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Author Topic: Want to start computer programming- need setup files for PC programming programs  (Read 1508 times)

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Coco423

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Hello again. I am not computer programming right now, and am inteeested and want to start. But- how do I so it, and where do I get the setup files for coding programs? I like to call coding computer programming, just so you know. Anyways, I was looking for a Linux Distro to put in VMWare, and I found Linux Mint and Linux From Scratch. I wanted to start with Linux From Scratch, C++, and Python. However, where do I get the setup files for them? Can I have two versions of a PC programming program, beta, official release, or both? I prefer the official sites of the programs, thank you. I don't know where some of the official sites are, though. Are there any books or pamplets or anything I can read that will help me?
I have no need for a LFS Live CD as my DVD/CD drive is having driver trouble. Which version of LFS is best? Please help!

Coco423

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Oh. Also Visual Studio.

I forgot to list my specs!
PC: Lenovo Thinkpad W500, Laptop
OS: Windows 7 Home Premium SP1 64-bit
RAM: 22 GB (4 GB of RAM)
HDD: 91 GB free out of 148 GB
Graphics Card: ATI Mobility Radeon HD 3650
Processor: Intel Core 2 Duo T9400 - 2.53 Ghz

Want to make programs for WinXP to Win10, maybe for OS below XP, but mostly for Win7 and WinXP as I own a laptop with WinXP, and one with Win7. Can I get the programs for my Win7 and my WinXP?

Coco423

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My XP Computer specs:
Computer: Dell Latitude D500, Laptop
HDD: 16 GB free out of 37 GB
OS: Windows XP Home Edition SP3 32-bit
Processor: Some model of Intel Core 2 Duo, I think, round 1 - 1.6 Ghz
Graphics: Unsure of it
Has CD/DVD drive
Designed for WinXP, Compatible with WinVista, but would not put Vista on a 40GB HDD

Think this model should have come with a harger GB sized HDD, but both laptops I have were given to me so I do not know tmif the HDD was replaced. My WinXP was made in 2006, my Win7 one was made in 2008, upgraded the one made in 2008 to Win7.

Squashman



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Oh. Also Visual Studio.

I forgot to list my specs!
OS: Windows 7 Home Premium SP1 64-bit

Want to make programs for WinXP to Win10, maybe for OS below XP, but mostly for Win7 and WinXP as I own a laptop with WinXP, and one with Win7. Can I get the programs for my Win7 and my WinXP?
Then why are you asking about Linux?

Coco423

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I have been wanting to try a Linux distro for a while. And want to start computer programming. I have two PCs, FYI.

BC_Programmer


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You don't just learn programming by slapping a few IDEs or compilers onto a system. You have to make a real commitment to learn the material, it cannot be spoon-fed.

My advice is always the same. Pick something, Python, C#, whatever - rather than vexing over what to choose, and then learn it. Don't hop around to different languages/IDEs/etc. because it get's hard, because you'll encounter those hurdles regardless of what you choose.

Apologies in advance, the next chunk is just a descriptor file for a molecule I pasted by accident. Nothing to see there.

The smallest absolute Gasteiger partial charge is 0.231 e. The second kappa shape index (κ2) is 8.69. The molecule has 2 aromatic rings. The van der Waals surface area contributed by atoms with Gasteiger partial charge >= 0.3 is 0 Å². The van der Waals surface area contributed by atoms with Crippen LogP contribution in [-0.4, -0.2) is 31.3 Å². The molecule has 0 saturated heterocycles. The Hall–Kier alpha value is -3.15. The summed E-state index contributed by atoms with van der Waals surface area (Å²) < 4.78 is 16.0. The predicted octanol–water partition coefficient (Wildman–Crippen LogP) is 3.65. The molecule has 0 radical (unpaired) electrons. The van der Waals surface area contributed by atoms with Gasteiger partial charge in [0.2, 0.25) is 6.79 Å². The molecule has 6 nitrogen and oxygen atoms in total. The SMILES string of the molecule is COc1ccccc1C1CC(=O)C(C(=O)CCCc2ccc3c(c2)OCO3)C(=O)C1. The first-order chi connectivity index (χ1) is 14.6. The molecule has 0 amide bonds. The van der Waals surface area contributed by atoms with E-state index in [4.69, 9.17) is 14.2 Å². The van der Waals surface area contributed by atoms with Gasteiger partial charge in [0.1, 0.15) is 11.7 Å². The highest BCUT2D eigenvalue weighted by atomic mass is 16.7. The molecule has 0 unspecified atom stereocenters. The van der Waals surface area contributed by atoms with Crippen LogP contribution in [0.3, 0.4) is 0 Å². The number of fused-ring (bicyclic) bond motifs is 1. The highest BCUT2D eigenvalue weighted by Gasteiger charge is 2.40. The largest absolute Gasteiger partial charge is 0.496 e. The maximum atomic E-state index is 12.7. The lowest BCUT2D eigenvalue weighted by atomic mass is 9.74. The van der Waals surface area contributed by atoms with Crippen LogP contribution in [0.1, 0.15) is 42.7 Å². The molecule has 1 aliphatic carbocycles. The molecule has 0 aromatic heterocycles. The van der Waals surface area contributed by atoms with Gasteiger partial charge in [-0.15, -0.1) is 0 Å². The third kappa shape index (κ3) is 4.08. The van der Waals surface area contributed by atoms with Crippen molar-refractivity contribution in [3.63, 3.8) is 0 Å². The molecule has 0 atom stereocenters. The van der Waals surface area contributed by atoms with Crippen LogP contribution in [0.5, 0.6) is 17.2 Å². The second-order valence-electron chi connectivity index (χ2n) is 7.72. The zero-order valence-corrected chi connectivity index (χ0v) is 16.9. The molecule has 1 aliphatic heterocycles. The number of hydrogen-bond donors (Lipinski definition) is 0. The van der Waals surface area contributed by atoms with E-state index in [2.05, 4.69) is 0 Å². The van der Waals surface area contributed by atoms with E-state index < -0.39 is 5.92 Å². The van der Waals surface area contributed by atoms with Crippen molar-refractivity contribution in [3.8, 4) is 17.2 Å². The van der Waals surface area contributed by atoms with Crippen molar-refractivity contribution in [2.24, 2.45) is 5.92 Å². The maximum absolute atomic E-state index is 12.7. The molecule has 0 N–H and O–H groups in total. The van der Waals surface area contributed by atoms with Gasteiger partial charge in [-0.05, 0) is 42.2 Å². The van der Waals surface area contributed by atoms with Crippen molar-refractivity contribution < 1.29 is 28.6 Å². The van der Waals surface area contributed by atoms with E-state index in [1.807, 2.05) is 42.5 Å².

And until you actually make a choice it's a little hard to recommend software to use for the purpose. Not to mention what you use will vary based on your platform.

With Linux you can simply use the built-in package manager and search for the programming language(s) of your choice. Many are pre-installed so you can already write C and C++ programs usually, for example.
I was trying to dereference Null Pointers before it was cool.

Geek-9pm


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Listen to BC_Programmer.
What he says it true.


Coco423

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Oh. I was thinking about the Linux Mint distro to try, does that come with the programs? Which ones does it come with, and can I make Windows programs througj that in Linux?

Squashman



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I would highly suggest you find a local tech school that will teach you an Introduction to programming. Most schools offer online classes as well. 

Geek-9pm


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This not meant to get off topic.
Many schools in the USA are slow to teach or introduce computers into the classroom. But there are some notable exceptions to the shortcoming.

Channel 9 KQED, a educational TV station in San Francisco,  gave a report about the apparent lack of computer instruction in California classrooms.

The report noted schools were not using the free  materials. Good material is found on Yo0u Tube, twitter and Facebook. And Linux forums, I might  add.
https://ww2.kqed.org/mindshift/2014/06/09/why-arent-more-schools-using-free-open-education-resources/
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Many schools want all students to have the same kind of device, with the same apps pre-downloaded. Students often have little choice over which tools they can use on their devices. Even for online research, many schools filter out useful websites like YouTube, Facebook and Twitter, making it harder and more restrictive.
The article goes on to draw  attention to a school in Pennsylvania.
A district in Pennsylvania is flying in the face of the trend towards closed systems, instead choosing open source devices and software...

 Remarkable!
Please read the article. Good stuff.  :)

BC_Programmer


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Oh. I was thinking about the Linux Mint distro to try, does that come with the programs? Which ones does it come with, and can I make Windows programs througj that in Linux?

How about you install it and answer this question for yourself?
I was trying to dereference Null Pointers before it was cool.

Coco423